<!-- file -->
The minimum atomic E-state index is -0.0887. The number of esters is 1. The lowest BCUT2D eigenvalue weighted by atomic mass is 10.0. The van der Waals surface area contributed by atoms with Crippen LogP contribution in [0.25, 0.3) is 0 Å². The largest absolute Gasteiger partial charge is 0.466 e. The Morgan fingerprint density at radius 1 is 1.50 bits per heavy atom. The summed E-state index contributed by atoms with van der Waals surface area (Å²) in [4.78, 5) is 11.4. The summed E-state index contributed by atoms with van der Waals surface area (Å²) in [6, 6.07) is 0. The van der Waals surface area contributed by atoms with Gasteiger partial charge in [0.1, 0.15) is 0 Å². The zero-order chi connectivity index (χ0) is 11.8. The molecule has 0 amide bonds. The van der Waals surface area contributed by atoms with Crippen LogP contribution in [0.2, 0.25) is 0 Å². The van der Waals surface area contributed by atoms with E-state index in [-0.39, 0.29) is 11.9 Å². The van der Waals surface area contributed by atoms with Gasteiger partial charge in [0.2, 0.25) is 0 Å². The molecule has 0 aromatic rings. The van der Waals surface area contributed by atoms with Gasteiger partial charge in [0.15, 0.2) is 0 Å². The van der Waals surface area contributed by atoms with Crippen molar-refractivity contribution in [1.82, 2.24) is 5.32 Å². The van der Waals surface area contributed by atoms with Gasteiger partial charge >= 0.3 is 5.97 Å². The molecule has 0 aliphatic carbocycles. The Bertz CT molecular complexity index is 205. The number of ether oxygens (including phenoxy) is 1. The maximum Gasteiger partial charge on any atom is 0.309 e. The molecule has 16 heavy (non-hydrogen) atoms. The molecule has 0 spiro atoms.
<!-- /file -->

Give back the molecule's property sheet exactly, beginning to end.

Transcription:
The minimum atomic E-state index is -0.0887. The number of esters is 1. The lowest BCUT2D eigenvalue weighted by atomic mass is 10.0. The van der Waals surface area contributed by atoms with Crippen LogP contribution in [0.25, 0.3) is 0 Å². The largest absolute Gasteiger partial charge is 0.466 e. The Morgan fingerprint density at radius 1 is 1.50 bits per heavy atom. The summed E-state index contributed by atoms with van der Waals surface area (Å²) in [4.78, 5) is 11.4. The summed E-state index contributed by atoms with van der Waals surface area (Å²) in [6, 6.07) is 0. The van der Waals surface area contributed by atoms with Gasteiger partial charge in [0.1, 0.15) is 0 Å². The zero-order chi connectivity index (χ0) is 11.8. The molecule has 0 amide bonds. The van der Waals surface area contributed by atoms with Crippen LogP contribution in [0.2, 0.25) is 0 Å². The van der Waals surface area contributed by atoms with E-state index in [-0.39, 0.29) is 11.9 Å². The van der Waals surface area contributed by atoms with Gasteiger partial charge in [0.2, 0.25) is 0 Å². The molecule has 0 aromatic rings. The van der Waals surface area contributed by atoms with Gasteiger partial charge in [0.15, 0.2) is 0 Å². The van der Waals surface area contributed by atoms with Crippen molar-refractivity contribution in [1.82, 2.24) is 5.32 Å². The van der Waals surface area contributed by atoms with Gasteiger partial charge >= 0.3 is 5.97 Å². The molecule has 0 aliphatic carbocycles. The Bertz CT molecular complexity index is 205. The number of ether oxygens (including phenoxy) is 1. The maximum Gasteiger partial charge on any atom is 0.309 e. The molecule has 16 heavy (non-hydrogen) atoms. The molecule has 0 spiro atoms.